The ACLU of Massachusetts and Lawyers for Civil Rights (LCR) today filed a lawsuit challenging the Trump administration’s abrupt termination of a government program that protects immigrants with life-threatening health conditions. Together with pro bono support from Goodwin, the ACLU and LCR filed the new lawsuit on behalf of the Irish International Immigrant Center (IIIC).
The lawsuit arises from an unconscionable and illegal policy shift: For decades, U.S. Citizenship and Immigrations Services (USCIS) has operated a program through which immigrants battling serious illness can request “deferred action.” Immigrant families who are part of this program received a measure of protection from deportation while receiving life-saving medical treatment in the United States. Last month, the Trump administration abruptly ended the deferred action program. Earlier this week, USCIS committed to ending the program except for applications received before August 7, 2019.
“The Trump administration is hellbent on causing as much suffering as possible for immigrant families,” said Carol Rose, executive director of the ACLU of Massachusetts. “This attack on children and their families is inhumane and unlawful. We will not stand for it: The ACLU and our partners are in this fight until all immigrants are treated with compassion, humanity, and justice.”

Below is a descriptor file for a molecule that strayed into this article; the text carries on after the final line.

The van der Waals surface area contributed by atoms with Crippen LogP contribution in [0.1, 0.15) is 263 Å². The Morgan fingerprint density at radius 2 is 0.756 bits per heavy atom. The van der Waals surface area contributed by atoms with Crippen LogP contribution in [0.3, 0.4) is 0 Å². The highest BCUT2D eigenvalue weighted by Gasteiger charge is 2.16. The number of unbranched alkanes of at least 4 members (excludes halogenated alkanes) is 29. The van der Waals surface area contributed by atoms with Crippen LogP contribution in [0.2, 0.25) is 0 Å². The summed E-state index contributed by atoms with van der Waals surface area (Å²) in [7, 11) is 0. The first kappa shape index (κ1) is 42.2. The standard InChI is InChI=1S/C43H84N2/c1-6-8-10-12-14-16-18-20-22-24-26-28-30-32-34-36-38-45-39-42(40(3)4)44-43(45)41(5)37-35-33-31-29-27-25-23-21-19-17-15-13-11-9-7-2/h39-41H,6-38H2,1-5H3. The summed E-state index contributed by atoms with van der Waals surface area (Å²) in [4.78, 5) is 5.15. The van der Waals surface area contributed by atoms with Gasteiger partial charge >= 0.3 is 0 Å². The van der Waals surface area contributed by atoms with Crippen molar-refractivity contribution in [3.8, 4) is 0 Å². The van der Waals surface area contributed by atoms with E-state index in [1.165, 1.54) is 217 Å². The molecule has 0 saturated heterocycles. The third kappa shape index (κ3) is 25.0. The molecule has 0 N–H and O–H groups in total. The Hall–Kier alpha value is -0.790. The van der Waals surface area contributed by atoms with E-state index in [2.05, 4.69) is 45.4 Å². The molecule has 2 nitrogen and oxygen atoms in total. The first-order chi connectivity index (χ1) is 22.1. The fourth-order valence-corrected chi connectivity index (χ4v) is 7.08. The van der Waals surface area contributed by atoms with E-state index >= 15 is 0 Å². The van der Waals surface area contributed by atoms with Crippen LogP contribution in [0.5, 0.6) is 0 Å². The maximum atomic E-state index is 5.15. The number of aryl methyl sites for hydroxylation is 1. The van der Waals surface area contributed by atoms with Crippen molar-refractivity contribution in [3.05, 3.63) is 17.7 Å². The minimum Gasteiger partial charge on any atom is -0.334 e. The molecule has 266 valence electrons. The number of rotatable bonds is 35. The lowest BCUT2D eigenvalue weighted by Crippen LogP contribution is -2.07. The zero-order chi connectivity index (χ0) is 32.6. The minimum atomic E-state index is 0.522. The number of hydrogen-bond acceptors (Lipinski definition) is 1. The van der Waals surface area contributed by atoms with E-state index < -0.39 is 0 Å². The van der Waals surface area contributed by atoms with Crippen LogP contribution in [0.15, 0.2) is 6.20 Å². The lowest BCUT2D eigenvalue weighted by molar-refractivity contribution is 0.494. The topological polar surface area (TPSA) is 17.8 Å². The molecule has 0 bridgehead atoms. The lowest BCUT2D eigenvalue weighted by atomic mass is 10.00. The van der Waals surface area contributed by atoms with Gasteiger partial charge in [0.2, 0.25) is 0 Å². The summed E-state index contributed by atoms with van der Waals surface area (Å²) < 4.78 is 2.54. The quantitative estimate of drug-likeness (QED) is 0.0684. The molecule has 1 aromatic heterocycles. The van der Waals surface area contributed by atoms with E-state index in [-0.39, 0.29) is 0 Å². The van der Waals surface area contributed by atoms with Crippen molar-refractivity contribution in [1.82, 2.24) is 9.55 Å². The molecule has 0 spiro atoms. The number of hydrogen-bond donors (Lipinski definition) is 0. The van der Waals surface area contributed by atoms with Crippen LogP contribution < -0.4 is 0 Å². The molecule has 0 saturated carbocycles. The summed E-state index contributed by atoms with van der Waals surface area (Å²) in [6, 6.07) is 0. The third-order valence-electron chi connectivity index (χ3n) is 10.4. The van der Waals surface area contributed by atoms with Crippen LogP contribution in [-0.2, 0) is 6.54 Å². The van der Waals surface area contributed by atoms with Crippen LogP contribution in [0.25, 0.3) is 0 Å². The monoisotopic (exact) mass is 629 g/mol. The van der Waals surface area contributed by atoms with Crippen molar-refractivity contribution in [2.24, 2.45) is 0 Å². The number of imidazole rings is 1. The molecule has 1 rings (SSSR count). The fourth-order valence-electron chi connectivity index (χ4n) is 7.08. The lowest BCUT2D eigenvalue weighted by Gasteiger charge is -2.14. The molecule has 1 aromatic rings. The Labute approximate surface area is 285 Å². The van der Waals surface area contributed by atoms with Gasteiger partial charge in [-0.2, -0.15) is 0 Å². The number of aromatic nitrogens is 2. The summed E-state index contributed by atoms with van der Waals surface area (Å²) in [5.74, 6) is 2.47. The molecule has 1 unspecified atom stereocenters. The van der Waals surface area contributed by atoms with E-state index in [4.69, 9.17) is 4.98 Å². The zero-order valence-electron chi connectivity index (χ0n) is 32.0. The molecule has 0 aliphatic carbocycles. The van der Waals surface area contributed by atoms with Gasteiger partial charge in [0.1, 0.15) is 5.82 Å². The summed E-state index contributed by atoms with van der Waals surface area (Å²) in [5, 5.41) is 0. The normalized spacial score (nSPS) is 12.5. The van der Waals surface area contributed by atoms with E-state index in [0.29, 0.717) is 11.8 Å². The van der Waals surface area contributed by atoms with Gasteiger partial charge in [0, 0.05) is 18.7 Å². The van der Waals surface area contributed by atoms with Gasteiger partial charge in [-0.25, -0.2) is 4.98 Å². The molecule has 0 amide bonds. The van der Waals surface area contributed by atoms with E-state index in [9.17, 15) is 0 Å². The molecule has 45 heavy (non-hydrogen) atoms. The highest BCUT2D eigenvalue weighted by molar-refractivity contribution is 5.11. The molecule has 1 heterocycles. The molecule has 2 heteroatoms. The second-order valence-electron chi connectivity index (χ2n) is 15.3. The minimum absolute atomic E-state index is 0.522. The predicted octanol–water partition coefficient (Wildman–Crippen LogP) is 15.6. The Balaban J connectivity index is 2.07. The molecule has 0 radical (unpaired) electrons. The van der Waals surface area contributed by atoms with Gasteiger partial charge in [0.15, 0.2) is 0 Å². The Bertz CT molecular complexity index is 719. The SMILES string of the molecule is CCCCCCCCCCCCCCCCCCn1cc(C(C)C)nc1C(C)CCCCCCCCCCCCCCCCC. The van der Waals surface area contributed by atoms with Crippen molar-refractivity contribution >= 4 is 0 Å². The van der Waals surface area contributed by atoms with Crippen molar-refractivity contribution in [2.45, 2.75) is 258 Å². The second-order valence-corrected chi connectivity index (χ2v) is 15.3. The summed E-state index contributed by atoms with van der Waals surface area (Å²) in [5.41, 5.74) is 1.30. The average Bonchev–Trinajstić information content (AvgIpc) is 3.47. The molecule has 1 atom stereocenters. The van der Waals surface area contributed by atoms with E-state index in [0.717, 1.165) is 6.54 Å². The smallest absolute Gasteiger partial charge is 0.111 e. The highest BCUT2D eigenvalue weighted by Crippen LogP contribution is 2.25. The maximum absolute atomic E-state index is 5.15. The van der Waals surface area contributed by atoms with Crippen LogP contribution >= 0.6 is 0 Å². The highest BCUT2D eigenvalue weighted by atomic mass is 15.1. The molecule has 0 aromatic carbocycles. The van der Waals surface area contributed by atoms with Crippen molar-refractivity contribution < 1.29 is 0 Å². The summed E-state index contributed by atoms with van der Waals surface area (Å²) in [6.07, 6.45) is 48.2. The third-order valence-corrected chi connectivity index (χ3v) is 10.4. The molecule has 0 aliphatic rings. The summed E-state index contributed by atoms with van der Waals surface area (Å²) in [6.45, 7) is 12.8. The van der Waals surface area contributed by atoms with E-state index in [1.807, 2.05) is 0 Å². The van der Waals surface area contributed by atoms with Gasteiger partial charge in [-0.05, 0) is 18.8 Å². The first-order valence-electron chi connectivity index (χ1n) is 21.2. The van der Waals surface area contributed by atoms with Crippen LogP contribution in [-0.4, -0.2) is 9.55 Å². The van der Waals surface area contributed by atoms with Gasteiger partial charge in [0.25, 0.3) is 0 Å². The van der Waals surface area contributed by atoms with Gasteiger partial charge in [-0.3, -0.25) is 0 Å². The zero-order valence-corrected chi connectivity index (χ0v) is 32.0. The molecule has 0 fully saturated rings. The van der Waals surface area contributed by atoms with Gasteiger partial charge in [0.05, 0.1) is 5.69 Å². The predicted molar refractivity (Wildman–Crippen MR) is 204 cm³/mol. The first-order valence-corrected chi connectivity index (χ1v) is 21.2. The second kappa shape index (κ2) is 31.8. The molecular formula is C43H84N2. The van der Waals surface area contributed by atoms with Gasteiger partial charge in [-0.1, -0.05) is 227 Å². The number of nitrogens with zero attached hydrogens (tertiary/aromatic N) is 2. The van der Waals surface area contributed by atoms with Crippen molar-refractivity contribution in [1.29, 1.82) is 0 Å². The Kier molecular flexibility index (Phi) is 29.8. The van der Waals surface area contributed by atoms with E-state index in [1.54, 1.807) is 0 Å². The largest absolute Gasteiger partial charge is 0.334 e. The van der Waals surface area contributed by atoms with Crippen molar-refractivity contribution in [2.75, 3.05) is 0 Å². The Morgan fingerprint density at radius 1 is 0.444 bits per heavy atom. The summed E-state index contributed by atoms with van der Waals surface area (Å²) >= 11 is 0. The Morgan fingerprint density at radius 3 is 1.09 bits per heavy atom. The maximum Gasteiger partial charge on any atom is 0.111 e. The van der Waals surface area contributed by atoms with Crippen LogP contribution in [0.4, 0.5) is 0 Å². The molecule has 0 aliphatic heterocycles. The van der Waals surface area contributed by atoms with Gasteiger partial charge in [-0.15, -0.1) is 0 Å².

“This lawsuit is being filed to protect the immigrant children and families we serve, all of whom face life-threatening health conditions,” said Ronnie Millar, executive director of the IIIC. “We believe granting deferred action for medical conditions is a valuable humanitarian lifeline for these families. Our clients are very brave and have suffered greatly already. We hope this lawsuit will help prevent further suffering.”
“Life-saving medical care and treatment should not be politicized,” said Iván Espinoza-Madrigal, executive director of Lawyers for Civil Rights. “Terminating humanitarian protection for immigrants with life-threatening health conditions is a death sentence. In Boston, we are blessed to have the leading medical care in the world. As Americans, it is our moral obligation to use our resources to save lives.”
The IIIC serves 19 affected people and families in Massachusetts who have applied or were applying for deferred action based on a serious medical need. The IIIC’s clients include children seeking treatment for illnesses such cancer, cerebral palsy, muscular dystrophy—and the parents who care for them. Many of these families have been forced to wrestle with devastating decisions including whether to leave children behind in the United States to continue receiving life-saving care.
“One’s immigration status should not negate their basic human rights and access to care," said Ira Levy, partner at Goodwin. "We urge the courts to protect the lives of immigrants during their most critical times of need.”
According to the lawsuit, the termination of the deferred action program violates the Administrative Procedure Act and the Equal Protection guarantee of the U.S. Constitution. The lawsuit asks a federal court to declare the termination unlawful and to ensure the continuation of the life-saving program.